• Kyle C says:

                A vice president is a corporate officer whose title indicates that they have authority to bind the company to a contract. I have no idea what “associate ” and “assistant ” mean in academia but I di think the distinction meant something related to tenure.

              • Kyle C: the terminology’s very confusing, but most vice presidents at banks do not have so-called executive authority. According to the Wikipedia,

                In brokerage firms, investment banks and other financial companies, “vice president” is a seniority rank rather than denoting an actual managerial position within the company. It is a relatively junior position, usually does not denote managerial responsibilities and companies have multiple vice presidents,[7] perhaps as an inexpensive way for a company to recognize employees, or perhaps because of delayering when an employee can’t be moved higher in the organization but still deserves recognition.[

              • Kyle C says:

                Bob Carpenter — Interesting! Yes, what I really meant is that a vice president “may” or “could” have authority to sign contracts, that’s why it matters as an honorific.

            • Vince says:

              Leaving aside whether it’s a good policy, non-tenure-track assistant professorships are pretty common. For example mathjobs has an ad for positions at the University of Michigan in mathematics that are called “Postdoctoral Assistant Professorships, Byrne Research Assistant Professorships, and D.J. Lewis Research Assistant Professorships.” These sorts of positions (which are in some sense postdocs) have been around for a while. Some institutions have “fixed-term” or “research” assistant professor positions. Harvard has “Professors of the Practice” positions that aren’t tenure-track. Etc.

              • D Kane says:

                Vince: Yes. But the extra words in all those titles indicate clearly, to other members of the academic community, that these are not standard assistant/associate professor positions. Those names “convey” accurately that they are not tenure track.

                The Columbia case seems very different. This position is “Assistant Professor,” with no accompanying modifiers. Those are the words that will appear in the course catalog, on the office door and on the CV.

                Consider this CV entry:


                I won’t provide a link since there is no reason to blame this junior person for Columbia’s sleaziness.

                99% of the academics reading this CV would assume (it would be obvious!) that this person had a tenure-track position at Columbia. But, they don’t!

            • Andrew Althouse says:

              Sorry, but I think this whole chain of carping about a non-tenure-track Assistant Professor position is hilariously petty and silly.

              i am part of a group in a School of Medicine that has several non-tenure-track faculty who are typically hired at the rank of Assistant Professor (with real full-fine jobs! Offices, computers and everything! We’re just like real professors, I swear) with potential to be promoted to Associate (at least four of the faculty in our group are non-tenure-stream at the rank of Associate, most promoted after about five or six years at Assistant).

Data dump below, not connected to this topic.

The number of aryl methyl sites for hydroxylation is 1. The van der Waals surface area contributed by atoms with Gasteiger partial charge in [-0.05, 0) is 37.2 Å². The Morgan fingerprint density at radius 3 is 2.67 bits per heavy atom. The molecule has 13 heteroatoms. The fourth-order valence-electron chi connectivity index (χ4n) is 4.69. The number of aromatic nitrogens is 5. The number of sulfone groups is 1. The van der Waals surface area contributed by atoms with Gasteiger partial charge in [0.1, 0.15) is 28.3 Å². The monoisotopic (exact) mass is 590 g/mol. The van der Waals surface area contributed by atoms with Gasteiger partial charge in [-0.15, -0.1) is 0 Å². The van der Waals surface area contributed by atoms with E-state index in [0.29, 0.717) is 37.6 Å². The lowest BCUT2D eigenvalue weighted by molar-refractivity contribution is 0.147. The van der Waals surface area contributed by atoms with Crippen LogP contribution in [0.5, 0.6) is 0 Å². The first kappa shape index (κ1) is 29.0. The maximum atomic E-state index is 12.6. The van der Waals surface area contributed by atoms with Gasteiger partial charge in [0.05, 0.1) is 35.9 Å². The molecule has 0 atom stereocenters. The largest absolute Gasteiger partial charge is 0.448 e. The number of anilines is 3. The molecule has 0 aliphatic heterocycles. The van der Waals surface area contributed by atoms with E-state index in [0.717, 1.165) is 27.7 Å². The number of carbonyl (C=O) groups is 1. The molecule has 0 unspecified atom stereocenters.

If you think “99 percent” would interpret it your way, maybe try getting out more.

              • D Kane says:

                > School of Medicine

                Medical Schools are (in)famous for doing things radically differently than other parts of a research university, as you presumably know.

                > carping about a non-tenure-track Assistant Professor position is hilariously petty and silly.

                What if the position was called “Professor?” Imagine that the Columbia Statistics Departments had people whose title was “Professor” — just like Andrew! — but whom did not have tenure, working on year-to-year contracts. Would that be AOK? Or might a little “carping” be in order?

                All this is just another step toward a majority (a vast majority? all?) of the faculty at Columbia don’t have tenure.

            • N Rahman says:

              Mr Kane, I would want to point out that Vice President at Goldman Sachs for example is a very different beast from Vice President elsewhere.

          • Columbia is so committed to corporate think from the top down that instead of deans, we have executive vice presidents! I’m surprised we still have a provost and president rather than a COO and CEO. I’m guessing following D Kane’s suggested experiment, nobody would know one of our EVPs is a dean with a funny title.

            I also love that the departmental postdocs are called “disginguished”.

  3. CC says:

    In what ways will women and minorities be afforded special consideration in the selection process?

    • Andrew says:


      What it says above is, “Women and minorities are especially encouraged to apply.”

      • I saw the words, but I have no idea what “especially encouraged to apply” means in practice.

        The reason I have no idea what any of this means is that I’m just a mid-rank research scientist in ISERP. My only connection to Columbia’s stats department is that Andrew finagled a shared office for five of the Stan team there. I not only don’t have tenure, my contract is at will, meaning the month the grant funding dries up, I’m out the door. This is despite Columbia skimming 40% of the gross off the top of our federal grants and 10% of our foundation grants. Last promotion round, I was denied promotion to a senior research scientist position that would’ve come with 5 years guaranteed funding (I did get promoted one step above the most junior level position available at which I was hired). So Columbia risks losing employees like me because we’re disgruntled, but it doesn’t risk having to pay me past my ability to pay myself.

    • pk says:

      I am a minority and I don’t need special consideration. I do not want to spend my life wondering why I was given a job. In fact, in job applications I simply don’t declare my “minority” status. Bloody sick of it.

  4. Zad Chow says:

    Who knew Rex would be internet famous